The Red-crested Cardinal is a misnamed Brazilian beauty with a surprising high parental intelligence that helps it evade parasites, pests and predators.
By Rex Graham
This species, which is found in southeastern Brazil, eastern Bolivia, northern Argentina and Uruguay (and introduced to Hawaii), looks like a close relative of the Northern Cardinal. It’s not.
Instead, the Red-crested Cardinal belongs in the Tanager family, based on analysis of its genome. (Some taxonomists put it in the Emberizidae family with buntings and New World Sparrows.) Its melodious song also is Tanager-like, and it eats what tanagers eat – berries, insects and fallen fruit, in addition to seeds.
Red-crested Cardinal parasite defense
An Argentine biologist with a long-term interest in the Red-crested Cardinal has documented its preference for habitats that have been shown to be sub-optimal for other birds. He was mystified. How had this species become so abundant in territories with hordes of parasites, deadly insect pests and predators?
Its skills become apparent in late-August or September, the beginning of its breeding season. Its first challenge is the Shiny Cowbird, a brood parasite that lays its eggs in other birds’ nests. Cowbirds closely watch every move of their would-be victims. The cowbirds is a brood parasite of 250 bird species, and their strategy is to lay one spotted eggs in other birds’ nests without being spotted.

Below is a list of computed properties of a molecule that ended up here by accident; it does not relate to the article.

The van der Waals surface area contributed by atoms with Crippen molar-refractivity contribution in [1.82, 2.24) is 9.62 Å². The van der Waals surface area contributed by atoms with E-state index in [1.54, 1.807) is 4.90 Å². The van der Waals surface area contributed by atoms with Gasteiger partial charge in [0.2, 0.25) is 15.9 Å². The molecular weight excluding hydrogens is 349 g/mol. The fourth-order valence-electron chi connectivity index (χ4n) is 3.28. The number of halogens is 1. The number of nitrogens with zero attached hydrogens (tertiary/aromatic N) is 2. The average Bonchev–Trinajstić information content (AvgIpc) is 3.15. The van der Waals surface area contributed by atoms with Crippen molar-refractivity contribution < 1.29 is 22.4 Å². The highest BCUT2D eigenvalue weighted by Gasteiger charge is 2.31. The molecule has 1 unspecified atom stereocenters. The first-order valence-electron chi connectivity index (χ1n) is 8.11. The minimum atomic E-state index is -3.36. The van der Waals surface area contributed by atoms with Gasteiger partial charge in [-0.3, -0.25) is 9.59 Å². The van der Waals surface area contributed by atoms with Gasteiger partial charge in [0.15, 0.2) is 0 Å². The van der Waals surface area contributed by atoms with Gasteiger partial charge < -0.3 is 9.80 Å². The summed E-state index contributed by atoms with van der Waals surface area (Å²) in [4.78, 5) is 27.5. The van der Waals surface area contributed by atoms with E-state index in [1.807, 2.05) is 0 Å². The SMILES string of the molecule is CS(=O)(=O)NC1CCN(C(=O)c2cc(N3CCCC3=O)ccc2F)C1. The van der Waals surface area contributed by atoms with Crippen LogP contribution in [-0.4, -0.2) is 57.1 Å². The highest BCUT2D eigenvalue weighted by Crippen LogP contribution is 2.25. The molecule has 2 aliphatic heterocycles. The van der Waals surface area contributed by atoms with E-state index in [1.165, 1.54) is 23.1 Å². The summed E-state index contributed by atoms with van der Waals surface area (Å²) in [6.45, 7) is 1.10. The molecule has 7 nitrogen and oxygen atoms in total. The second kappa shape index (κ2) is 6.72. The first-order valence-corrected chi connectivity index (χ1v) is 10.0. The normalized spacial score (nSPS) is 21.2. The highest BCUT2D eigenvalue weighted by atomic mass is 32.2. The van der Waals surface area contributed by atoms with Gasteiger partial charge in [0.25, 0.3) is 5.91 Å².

Lurking cowbirds? No worries
Surprisingly, Red-crested Cardinals are tolerant of cowbirds perched near their nests. They aren’t aggressive toward a foe that could drastically reduce their own reproductive success. They have a smarter defense. When a spotted cowbird egg appears in their nest, they reject 67 out of 68 of them.
That was the finding of Juan C. Reboreda, a scientist at Universidad de Buenos Aires in Argentina, and a colleague. They reported in the journal Behavior that rather than expending energy chasing away cowbirds, the Cardinals have perfected a counterfeit-recognition system. It’s nearly flawless.
Red-crested Cardinals have another threat during nesting season – biting flies, especially botflies. The cardinals usually initiate nesting before the botflies become most prevalent in December. By that time, any chicks remaining in the nest have feathers that tended to shield them from biting flies. That’s according to another Reboreda study published in The Wilson Journal of Ornithology. The cardinals also nest farther away from streams and waterways, which results in fewer flies to cope with.
There is one more potent threat to Cardinal chicks – predators. Since Cardinals nest in semi-open areas with scattered trees, you might assume that predators would easily spot nests and nestlings. The parents use a two-tactic deterrent: they become increasingly vigilant as their chicks grow, and more vigorously attack avian predators.
The best placement of Cardinal nests is another surprise. The most successful parents build nests in small, fragmented groups of trees surrounded by grassland. They tend not to nest in lines of trees at the edge of forests, such as along rivers that are favored by avian predators.
“For such predators, the open areas of grassland that separate the isolated patches of forests from the rows of forests parallel to the river could be a barrier to predator movements,” wrote Reboreda in yet another paper in the Journal of Field Ornithology.